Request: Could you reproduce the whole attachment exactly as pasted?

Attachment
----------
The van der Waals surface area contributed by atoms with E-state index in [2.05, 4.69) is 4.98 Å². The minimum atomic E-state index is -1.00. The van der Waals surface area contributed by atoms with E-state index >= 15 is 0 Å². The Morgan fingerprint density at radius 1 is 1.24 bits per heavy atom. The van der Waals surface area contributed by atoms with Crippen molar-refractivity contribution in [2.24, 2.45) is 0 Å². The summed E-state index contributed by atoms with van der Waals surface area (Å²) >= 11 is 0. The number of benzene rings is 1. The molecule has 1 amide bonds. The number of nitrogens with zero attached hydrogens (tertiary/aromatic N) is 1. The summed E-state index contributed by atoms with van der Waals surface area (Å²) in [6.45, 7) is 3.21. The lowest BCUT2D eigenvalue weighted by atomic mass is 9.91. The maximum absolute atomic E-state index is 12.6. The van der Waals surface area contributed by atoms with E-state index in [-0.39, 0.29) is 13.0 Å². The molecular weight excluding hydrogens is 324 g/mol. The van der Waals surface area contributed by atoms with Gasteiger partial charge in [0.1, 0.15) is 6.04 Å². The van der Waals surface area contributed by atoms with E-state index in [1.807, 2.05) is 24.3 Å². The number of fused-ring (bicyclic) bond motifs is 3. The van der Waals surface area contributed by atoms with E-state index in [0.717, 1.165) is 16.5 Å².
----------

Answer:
The van der Waals surface area contributed by atoms with E-state index in [2.05, 4.69) is 4.98 Å². The minimum atomic E-state index is -1.00. The van der Waals surface area contributed by atoms with E-state index >= 15 is 0 Å². The Morgan fingerprint density at radius 1 is 1.24 bits per heavy atom. The van der Waals surface area contributed by atoms with Crippen molar-refractivity contribution in [2.24, 2.45) is 0 Å². The summed E-state index contributed by atoms with van der Waals surface area (Å²) >= 11 is 0. The number of benzene rings is 1. The molecule has 1 amide bonds. The number of nitrogens with zero attached hydrogens (tertiary/aromatic N) is 1. The summed E-state index contributed by atoms with van der Waals surface area (Å²) in [6.45, 7) is 3.21. The lowest BCUT2D eigenvalue weighted by atomic mass is 9.91. The maximum absolute atomic E-state index is 12.6. The van der Waals surface area contributed by atoms with E-state index in [-0.39, 0.29) is 13.0 Å². The molecular weight excluding hydrogens is 324 g/mol. The van der Waals surface area contributed by atoms with Gasteiger partial charge in [0.1, 0.15) is 6.04 Å². The van der Waals surface area contributed by atoms with E-state index in [1.807, 2.05) is 24.3 Å². The number of fused-ring (bicyclic) bond motifs is 3. The van der Waals surface area contributed by atoms with E-state index in [0.717, 1.165) is 16.5 Å².